The D.C. Circuit Court of Appeals rejected Jill Stein and Gary Johnson’s claims that they were discriminated against during the 2012 & 2016 presidential elections. Yesterday, the court ruled that the duo’s rights were not violated when they were both eliminated from the televised presidential debates in the 2012 and the 2016 elections.
Stein and Johnson argued that their First Amendment rights were violated when they were denied participation in the debates over alleged, “hostility towards their political viewpoints.”
Judge Janice Brown announced her decision and stated, “Every four years, we suffer through the celebration of democracy (and national nightmare) that is a presidential election. And, in the end, one person is selected to occupy our nation’s highest office.” And sarcastically added, “But in every hard-fought presidential election there are losers. And, with quadrennial regularity, those losers turn to the courts.”
It is certainly true that the two erstwhile candidates, “lost millions of dollars’ worth of publicity, campaign contributions, and matching funds that ordinarily would follow participation in the debates.”
The core of their argument – one that the Libertarian Party, especially, has been making for some time – is that the two-party system serves as a monopoly that boxes out credible 3rd party challengers. The high bar needed to participate, at least a 15% in five polls leading up to the debate. However, this constitutes an, “unreasonable burden on free speech or political association” in Stein and Johnson’s eyes.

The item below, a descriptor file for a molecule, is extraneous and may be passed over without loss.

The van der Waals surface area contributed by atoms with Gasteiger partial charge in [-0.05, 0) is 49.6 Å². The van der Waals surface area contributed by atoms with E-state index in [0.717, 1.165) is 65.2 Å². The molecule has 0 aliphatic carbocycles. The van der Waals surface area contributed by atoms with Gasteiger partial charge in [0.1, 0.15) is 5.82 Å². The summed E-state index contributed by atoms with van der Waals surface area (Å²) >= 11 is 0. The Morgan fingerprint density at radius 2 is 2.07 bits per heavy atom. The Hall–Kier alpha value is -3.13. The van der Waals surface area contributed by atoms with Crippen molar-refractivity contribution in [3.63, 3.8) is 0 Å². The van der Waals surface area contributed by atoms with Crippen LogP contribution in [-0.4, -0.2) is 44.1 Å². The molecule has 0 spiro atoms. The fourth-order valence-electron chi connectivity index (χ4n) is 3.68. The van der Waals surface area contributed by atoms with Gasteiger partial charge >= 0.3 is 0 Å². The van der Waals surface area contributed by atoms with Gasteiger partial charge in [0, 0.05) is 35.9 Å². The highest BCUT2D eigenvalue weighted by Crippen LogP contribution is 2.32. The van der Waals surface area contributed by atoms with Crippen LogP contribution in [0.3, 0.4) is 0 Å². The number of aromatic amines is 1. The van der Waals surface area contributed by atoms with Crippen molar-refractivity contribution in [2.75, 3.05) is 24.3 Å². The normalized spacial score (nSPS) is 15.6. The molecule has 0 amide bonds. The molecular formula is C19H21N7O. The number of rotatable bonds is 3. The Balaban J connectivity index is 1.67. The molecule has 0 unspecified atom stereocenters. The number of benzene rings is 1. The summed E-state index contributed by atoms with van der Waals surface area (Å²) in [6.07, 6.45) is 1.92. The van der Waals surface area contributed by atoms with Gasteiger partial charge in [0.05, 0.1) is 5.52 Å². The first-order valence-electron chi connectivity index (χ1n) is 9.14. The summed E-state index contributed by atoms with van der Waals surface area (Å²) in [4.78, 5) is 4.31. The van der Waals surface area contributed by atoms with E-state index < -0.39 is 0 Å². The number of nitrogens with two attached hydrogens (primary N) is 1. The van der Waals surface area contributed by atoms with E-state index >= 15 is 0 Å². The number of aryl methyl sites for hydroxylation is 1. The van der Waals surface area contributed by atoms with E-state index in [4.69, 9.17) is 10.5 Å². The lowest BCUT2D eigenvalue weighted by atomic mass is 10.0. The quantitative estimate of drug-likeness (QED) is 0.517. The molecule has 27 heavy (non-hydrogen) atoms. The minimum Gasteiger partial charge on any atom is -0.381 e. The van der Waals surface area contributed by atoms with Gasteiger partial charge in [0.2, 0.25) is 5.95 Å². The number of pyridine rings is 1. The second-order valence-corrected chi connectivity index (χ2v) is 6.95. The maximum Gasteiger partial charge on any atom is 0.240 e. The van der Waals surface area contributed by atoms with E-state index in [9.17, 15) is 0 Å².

“None of these allegations articulate a clear legal claim, let alone identify a cognizable injury,” replied Judge Brown as she gave her ruling. “To make matters worse, the complaint omits entirely any allegation of government action, focusing entirely on the actions of the nonprofit defendants.”
“The court also found the alleged harm — lack of media coverage that led to low popularity — preceded their exclusion from the debates,” Brown noted.
The Judge also rejected the two candidates’ claims that their inability to be on the debate stage was an instance of anti-trust violations by the two major parties. “To understand the scope of antitrust standing, we focus on the bedrock principle of this field: antitrust laws protect market (i.e. economic) competition,” Brown declared. “Plaintiffs, however, define their injuries as millions of dollars in free media, campaign donations, and federal matching funds — injuries to them as individual candidates in a political contest for votes.”